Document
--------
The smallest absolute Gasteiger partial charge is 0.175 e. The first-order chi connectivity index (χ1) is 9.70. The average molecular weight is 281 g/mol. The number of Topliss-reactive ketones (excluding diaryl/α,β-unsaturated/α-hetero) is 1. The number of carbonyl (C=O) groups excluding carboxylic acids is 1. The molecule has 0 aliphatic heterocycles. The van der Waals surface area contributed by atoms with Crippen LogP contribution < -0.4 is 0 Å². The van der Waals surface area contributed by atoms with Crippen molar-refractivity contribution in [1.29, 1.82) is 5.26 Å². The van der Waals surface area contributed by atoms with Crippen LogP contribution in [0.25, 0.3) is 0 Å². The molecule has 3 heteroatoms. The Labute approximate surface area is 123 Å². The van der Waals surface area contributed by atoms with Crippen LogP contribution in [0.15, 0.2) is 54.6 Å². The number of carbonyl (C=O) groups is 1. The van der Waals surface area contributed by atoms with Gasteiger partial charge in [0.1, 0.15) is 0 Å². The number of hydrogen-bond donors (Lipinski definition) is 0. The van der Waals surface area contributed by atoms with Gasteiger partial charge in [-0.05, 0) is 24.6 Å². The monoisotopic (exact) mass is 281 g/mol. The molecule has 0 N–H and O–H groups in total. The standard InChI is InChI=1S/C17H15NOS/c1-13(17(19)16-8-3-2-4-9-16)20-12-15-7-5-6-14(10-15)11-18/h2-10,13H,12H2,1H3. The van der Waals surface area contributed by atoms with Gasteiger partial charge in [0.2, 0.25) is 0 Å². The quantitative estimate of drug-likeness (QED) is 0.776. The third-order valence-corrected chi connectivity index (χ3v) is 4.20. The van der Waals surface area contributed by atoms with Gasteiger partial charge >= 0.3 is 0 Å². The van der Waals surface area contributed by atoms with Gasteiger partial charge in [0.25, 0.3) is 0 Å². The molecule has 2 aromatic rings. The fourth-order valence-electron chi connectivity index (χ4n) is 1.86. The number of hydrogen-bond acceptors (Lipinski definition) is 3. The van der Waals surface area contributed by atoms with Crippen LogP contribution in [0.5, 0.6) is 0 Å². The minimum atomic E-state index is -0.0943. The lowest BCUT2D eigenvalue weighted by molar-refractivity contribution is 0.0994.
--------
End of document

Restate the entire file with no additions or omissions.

The smallest absolute Gasteiger partial charge is 0.175 e. The first-order chi connectivity index (χ1) is 9.70. The average molecular weight is 281 g/mol. The number of Topliss-reactive ketones (excluding diaryl/α,β-unsaturated/α-hetero) is 1. The number of carbonyl (C=O) groups excluding carboxylic acids is 1. The molecule has 0 aliphatic heterocycles. The van der Waals surface area contributed by atoms with Crippen LogP contribution < -0.4 is 0 Å². The van der Waals surface area contributed by atoms with Crippen molar-refractivity contribution in [1.29, 1.82) is 5.26 Å². The van der Waals surface area contributed by atoms with Crippen LogP contribution in [0.25, 0.3) is 0 Å². The molecule has 3 heteroatoms. The Labute approximate surface area is 123 Å². The van der Waals surface area contributed by atoms with Crippen LogP contribution in [0.15, 0.2) is 54.6 Å². The number of carbonyl (C=O) groups is 1. The van der Waals surface area contributed by atoms with Gasteiger partial charge in [0.1, 0.15) is 0 Å². The number of hydrogen-bond donors (Lipinski definition) is 0. The van der Waals surface area contributed by atoms with Gasteiger partial charge in [-0.05, 0) is 24.6 Å². The monoisotopic (exact) mass is 281 g/mol. The molecule has 0 N–H and O–H groups in total. The standard InChI is InChI=1S/C17H15NOS/c1-13(17(19)16-8-3-2-4-9-16)20-12-15-7-5-6-14(10-15)11-18/h2-10,13H,12H2,1H3. The van der Waals surface area contributed by atoms with Gasteiger partial charge in [0.2, 0.25) is 0 Å². The quantitative estimate of drug-likeness (QED) is 0.776. The third-order valence-corrected chi connectivity index (χ3v) is 4.20. The van der Waals surface area contributed by atoms with Gasteiger partial charge >= 0.3 is 0 Å². The van der Waals surface area contributed by atoms with Gasteiger partial charge in [0.25, 0.3) is 0 Å². The molecule has 2 aromatic rings. The fourth-order valence-electron chi connectivity index (χ4n) is 1.86. The number of hydrogen-bond acceptors (Lipinski definition) is 3. The van der Waals surface area contributed by atoms with Crippen LogP contribution in [0.5, 0.6) is 0 Å². The minimum atomic E-state index is -0.0943. The lowest BCUT2D eigenvalue weighted by molar-refractivity contribution is 0.0994.